Study Finds Lung Cancer Risk Drops 39% After Five Years of Quitting Smoking

Study Finds Lung Cancer Risk Drops 39% After Five Years of Quitting Smoking 1

Smoking is the leading cause of death in most parts of the world. According to cancer.org, tobacco causes nearly half the deaths from 12 kinds of cancers combined. Researchers analyzed around 346,000 patients who died from the cancer of the lung, liver, mouth, larynx, colon, stomach, pancreas, kidney, bladder, cervix and acute myeloid leukemia.

Considering the correlation between smoking and lung cancer, cigarettes cause 80.2% of lung cancer related deaths.

Risk of Lung Cancer after Quitting Smoking

The Journal of the National Cancer Institute released a study on the relative risk of cancer after quitting smoking. Researchers found that five years after quitting smoking, ex-smokers experienced a 39% decrease in the risk of developing lung cancer.

The study, carried out by Vanderbilt University Medical Center, took data from the Framingham Heart Study. Framingham’s study is an important, innovative and unique study that receives praise because it continued to ask the participants about their smoking habits every 2 to 4 years.

The continued follow-up was able to provide data from 8,907 participants that were followed for 25 – 34 years. This data correlated with decreases and increases in the participants’ smoking habits. For instance, data showed how much or how little a smoker smoked in different phases of their lives. Then, the researchers at Vanderbilt University examined this information.

What Researchers Found

1. Who Is More Likely to Be Diagnosed with Lung Cancer

Out of the 8,907 participants that were followed for 25 – 34 years, there were 284 people who were diagnosed with lung cancer over the data’s 34-year period.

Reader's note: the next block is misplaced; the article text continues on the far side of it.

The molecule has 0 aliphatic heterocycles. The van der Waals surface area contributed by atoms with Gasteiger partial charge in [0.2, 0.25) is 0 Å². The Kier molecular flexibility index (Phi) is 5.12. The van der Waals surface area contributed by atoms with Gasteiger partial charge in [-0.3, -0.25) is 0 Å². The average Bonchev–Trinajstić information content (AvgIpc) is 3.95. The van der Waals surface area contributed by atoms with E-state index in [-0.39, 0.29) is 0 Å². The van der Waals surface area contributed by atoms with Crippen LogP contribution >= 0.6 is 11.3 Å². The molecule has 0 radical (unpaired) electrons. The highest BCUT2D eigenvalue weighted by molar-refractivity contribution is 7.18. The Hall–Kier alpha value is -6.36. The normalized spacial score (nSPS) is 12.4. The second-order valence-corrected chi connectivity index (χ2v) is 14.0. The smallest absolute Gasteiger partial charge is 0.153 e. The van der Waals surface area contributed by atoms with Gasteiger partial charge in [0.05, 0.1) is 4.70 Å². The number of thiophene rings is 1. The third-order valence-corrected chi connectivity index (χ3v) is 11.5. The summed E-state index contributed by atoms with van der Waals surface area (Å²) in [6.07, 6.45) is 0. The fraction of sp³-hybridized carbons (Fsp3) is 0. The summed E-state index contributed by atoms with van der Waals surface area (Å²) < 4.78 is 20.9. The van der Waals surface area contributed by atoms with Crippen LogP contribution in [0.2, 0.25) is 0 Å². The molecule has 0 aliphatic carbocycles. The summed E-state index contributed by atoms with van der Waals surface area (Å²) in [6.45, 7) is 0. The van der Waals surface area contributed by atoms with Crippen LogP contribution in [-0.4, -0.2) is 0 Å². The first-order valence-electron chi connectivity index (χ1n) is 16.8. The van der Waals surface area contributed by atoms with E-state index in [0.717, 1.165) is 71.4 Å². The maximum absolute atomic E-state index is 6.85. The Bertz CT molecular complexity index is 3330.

There are 3 types of smokers when it comes to the number of cigarettes being consumed. Light smokers consume between 1-10 cigarettes daily. Moderate smokers smoke 11-19 cigarettes a day. And heavy smokers smoke 20 or more cigarettes per day. Out of these three levels, heavy smokers were of the most concern, with 93% of those with lung cancer having smoked a pack of cigarettes or more for a period of at least 21 years.

2. When the Risk of Cancer Falls

Researchers also found a strong correlation between quitting smoking and a reduction in chances of developing lung cancer. Heavy smokers that stopped smoking had a 39% decreased risk of contracting lung cancer when compared to participants that continued their heavy smoking habits. That risk dropped to that level after quitting for five years.

The authors of the study claim that it’s a good time for smokers to quit because cancer risks drop quickly after ceasing smoking.

This means that it’s never too late to stop smoking. Many people believe that quitting smoking is not worth the struggle and that the damage to their body is already done so stopping the habit will not have any transformative effect on their life. As we can see from the Framingham Heart Study, even heavy smokers can benefit dramatically from stopping smoking. Even those who have smoked for a long time and have tried almost every stop smoking product like nicotine gums, nicotine inhalers, nicotine patches, vaping or even Chantix and Zyban.